So basically all the things we think of as church are not church at all, but merely human, dare I say American,  constructs.  And that is not to say that therefore how we “do church” in the West is illegitimate and should be done away with. It is to say that the whole reason for, and method of gathering in Jesus name has been grossly misunderstood and anything so off mark is bound to show signs of sickness from being thus “mis-organized”.  I’ll be discussing later what I believe is a healthier way of looking at fellowship. and why.  And also why we should keep our churches in tact and not throw the baby out with the bath water. I believe God is showing us different ways of fellowship-ing in an effort to prepare us for the coming time of trouble…where it will be difficult to move around as the big ol’ church we are today.  I believe he wants us to have smaller, more communicative,  guerilla like fellowships that can move and morph with the changing challenges thrown at post modern believers…. a commando church.
Stay tuned for part 2 of this review and on the review of the equally important “When the Church was a Family”
  1. Steve Estes says:

    Excellent read David!!

  2. joe mccallum says:

    David good read. Reading your insite to Bill Lane revealing some nuggets to each of us brought to the surface what his response was to my question to him over dinner one nite at the chop house which was his favorite. Joe; “what’s up with the tripartite man (body soul and spirit). Is the spirit more weighty than the soul?” Bill: ” Joe I don’t know much about the inner life.” which we all know is far from the truth. “But I do know this! ” wait for it wait for it………”God cares about the whole man”
    For me the light came on since I have been plagued about this for some time. He had set me free with a few verbs and few words. Now thats a christian MAN.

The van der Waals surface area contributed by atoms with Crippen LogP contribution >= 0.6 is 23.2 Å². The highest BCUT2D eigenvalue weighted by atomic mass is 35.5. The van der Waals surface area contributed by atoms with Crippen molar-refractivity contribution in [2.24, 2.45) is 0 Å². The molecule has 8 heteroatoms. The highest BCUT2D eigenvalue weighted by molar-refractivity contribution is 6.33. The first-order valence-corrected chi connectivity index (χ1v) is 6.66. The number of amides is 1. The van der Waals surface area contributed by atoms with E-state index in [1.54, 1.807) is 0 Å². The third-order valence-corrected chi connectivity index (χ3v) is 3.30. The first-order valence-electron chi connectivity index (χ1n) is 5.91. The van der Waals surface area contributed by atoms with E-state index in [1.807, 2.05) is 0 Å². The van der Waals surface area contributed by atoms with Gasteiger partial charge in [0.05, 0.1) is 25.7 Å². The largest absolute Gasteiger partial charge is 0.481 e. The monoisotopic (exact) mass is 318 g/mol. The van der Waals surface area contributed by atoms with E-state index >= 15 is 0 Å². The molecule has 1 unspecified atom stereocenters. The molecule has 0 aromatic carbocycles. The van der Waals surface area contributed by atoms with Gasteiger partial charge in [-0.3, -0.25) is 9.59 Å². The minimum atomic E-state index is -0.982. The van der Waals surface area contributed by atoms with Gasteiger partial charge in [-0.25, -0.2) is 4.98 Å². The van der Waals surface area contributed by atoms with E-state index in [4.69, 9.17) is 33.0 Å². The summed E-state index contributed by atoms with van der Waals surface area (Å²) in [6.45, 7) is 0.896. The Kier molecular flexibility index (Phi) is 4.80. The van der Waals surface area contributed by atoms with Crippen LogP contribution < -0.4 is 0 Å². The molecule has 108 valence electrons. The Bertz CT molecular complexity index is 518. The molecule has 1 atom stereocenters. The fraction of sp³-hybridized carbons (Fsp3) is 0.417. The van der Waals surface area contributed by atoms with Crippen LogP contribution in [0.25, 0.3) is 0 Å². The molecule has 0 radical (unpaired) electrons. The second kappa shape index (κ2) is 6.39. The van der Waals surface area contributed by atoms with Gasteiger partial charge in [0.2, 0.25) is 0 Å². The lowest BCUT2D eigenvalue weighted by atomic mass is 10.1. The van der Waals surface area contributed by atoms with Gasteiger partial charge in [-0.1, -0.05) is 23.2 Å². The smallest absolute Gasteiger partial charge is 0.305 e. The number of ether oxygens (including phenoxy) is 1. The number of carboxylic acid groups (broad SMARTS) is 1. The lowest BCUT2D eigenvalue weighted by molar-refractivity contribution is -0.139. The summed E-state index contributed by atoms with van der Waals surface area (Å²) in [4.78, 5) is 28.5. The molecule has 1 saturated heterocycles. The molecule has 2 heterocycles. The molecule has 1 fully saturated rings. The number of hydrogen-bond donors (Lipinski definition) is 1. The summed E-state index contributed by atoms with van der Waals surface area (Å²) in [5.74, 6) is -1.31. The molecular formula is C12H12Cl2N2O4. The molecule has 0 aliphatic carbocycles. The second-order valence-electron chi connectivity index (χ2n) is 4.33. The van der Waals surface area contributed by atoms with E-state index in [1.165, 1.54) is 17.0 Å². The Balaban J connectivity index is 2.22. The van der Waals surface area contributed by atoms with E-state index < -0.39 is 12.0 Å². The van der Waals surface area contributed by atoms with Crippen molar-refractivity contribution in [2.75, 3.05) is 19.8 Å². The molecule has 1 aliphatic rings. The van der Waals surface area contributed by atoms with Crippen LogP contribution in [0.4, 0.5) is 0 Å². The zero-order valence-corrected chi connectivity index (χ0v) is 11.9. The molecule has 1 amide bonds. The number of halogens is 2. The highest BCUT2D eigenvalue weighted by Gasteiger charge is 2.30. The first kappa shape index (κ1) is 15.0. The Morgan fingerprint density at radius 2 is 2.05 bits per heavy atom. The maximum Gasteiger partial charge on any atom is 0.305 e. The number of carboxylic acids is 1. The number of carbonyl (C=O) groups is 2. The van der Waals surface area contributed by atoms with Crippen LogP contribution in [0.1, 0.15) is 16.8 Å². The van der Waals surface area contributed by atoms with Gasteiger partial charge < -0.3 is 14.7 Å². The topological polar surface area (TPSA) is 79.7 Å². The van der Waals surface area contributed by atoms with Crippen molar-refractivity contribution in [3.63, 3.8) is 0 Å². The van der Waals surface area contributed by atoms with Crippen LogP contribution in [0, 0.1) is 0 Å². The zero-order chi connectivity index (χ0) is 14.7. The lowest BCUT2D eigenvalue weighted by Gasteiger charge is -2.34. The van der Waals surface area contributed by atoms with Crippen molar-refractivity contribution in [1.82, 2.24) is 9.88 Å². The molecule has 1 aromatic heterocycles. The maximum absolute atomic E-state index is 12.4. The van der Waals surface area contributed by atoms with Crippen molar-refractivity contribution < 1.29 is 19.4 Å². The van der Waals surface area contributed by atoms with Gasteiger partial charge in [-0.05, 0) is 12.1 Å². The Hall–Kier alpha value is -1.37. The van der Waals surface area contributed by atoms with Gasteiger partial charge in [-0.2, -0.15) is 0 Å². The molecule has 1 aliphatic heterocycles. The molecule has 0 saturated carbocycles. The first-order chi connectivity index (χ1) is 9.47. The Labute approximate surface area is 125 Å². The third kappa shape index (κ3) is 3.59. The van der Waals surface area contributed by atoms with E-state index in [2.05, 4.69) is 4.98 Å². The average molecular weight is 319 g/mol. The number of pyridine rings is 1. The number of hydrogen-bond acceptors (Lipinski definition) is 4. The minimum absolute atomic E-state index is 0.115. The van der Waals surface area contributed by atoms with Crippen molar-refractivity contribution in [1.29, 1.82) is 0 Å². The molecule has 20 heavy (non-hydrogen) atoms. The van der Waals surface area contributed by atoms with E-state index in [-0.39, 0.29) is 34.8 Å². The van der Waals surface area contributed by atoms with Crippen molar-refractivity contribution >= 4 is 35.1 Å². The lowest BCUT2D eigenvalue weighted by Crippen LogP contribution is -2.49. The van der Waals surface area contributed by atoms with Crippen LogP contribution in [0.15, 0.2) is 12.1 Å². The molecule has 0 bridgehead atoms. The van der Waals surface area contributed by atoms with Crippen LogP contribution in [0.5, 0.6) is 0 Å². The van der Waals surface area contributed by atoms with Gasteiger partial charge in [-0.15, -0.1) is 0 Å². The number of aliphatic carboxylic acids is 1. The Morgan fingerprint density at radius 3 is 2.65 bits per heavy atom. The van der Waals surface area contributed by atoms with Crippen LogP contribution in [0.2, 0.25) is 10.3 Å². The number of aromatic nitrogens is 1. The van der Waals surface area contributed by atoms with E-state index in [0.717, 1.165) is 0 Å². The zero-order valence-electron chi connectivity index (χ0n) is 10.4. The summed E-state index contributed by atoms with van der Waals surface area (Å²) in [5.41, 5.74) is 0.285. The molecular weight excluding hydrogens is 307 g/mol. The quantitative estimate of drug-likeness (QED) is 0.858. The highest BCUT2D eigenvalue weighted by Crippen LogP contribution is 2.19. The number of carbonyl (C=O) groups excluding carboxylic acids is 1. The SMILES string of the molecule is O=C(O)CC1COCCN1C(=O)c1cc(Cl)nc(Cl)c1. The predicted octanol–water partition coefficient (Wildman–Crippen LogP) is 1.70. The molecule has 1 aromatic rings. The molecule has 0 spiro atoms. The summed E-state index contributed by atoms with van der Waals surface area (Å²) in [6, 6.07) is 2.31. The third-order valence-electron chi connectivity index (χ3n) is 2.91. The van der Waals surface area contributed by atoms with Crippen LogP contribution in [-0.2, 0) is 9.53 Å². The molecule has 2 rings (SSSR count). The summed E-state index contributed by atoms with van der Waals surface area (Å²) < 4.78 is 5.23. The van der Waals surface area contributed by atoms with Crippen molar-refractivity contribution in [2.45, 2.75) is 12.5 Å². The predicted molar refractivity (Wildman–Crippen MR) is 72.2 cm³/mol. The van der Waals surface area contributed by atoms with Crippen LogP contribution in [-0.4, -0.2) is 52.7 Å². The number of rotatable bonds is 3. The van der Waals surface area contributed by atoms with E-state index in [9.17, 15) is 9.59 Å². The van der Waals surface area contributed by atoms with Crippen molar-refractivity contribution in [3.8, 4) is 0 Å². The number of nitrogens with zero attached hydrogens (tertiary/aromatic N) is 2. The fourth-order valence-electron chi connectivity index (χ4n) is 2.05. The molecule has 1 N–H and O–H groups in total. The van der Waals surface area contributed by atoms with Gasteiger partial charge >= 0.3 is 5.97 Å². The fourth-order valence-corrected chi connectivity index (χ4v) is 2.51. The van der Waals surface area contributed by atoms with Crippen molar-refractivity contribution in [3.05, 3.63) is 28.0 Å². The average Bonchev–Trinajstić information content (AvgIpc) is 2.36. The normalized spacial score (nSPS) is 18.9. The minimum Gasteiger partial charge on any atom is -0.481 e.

3. Andy says:

    With respect to the late, Dr. Lane, it might be good to include some additional facts about the early Church. One very obvious reason they met in small groups and in private homes that gave their activities a “familial” feel is because they were insanely persecuted and to do so in larger, public setting was illegal and certain suicide. Another reason is that everything related to their identity was still very muddled, i.e. were these people practicing Jews with some new beliefs thrown in on top of their traditional Judaism or were they something else now that Gentiles were involved? Paul doesn’t mention the churches “bound together” because none of this had really happened yet.

    And then Paul was beheaded. Bummer.

    I’m not being flippant, here, he was a brilliant thinker and who knows what might have happened had he lived longer, but it’s difficult to comment upon what might have happened as we only have what actually did happen to go on.

    With that said, it seems then that it might be difficult to say this was Paul’s idea of “church” when the church was quite clearly in its infancy. I do, though, get it that the point you’re making here is that perhaps Americans, in particular, need to get out of their Protestant church boxes and re-examine spiritual practices and worship on a more intimate scale.

    • davidmullenmusic says:

      Andy, Thanks for your interest. I wasn’t quoting Dr Bill in terms of his opinions. I was merely laying out the groundwork for Dr. Robert Banks’ book, and the premises he’d be operating under. This by the way is a textbook for 1st century culture via biblical and extant documents. So, in short, I agree with you…but this wa just the out;line for the greater argument. Thanks again!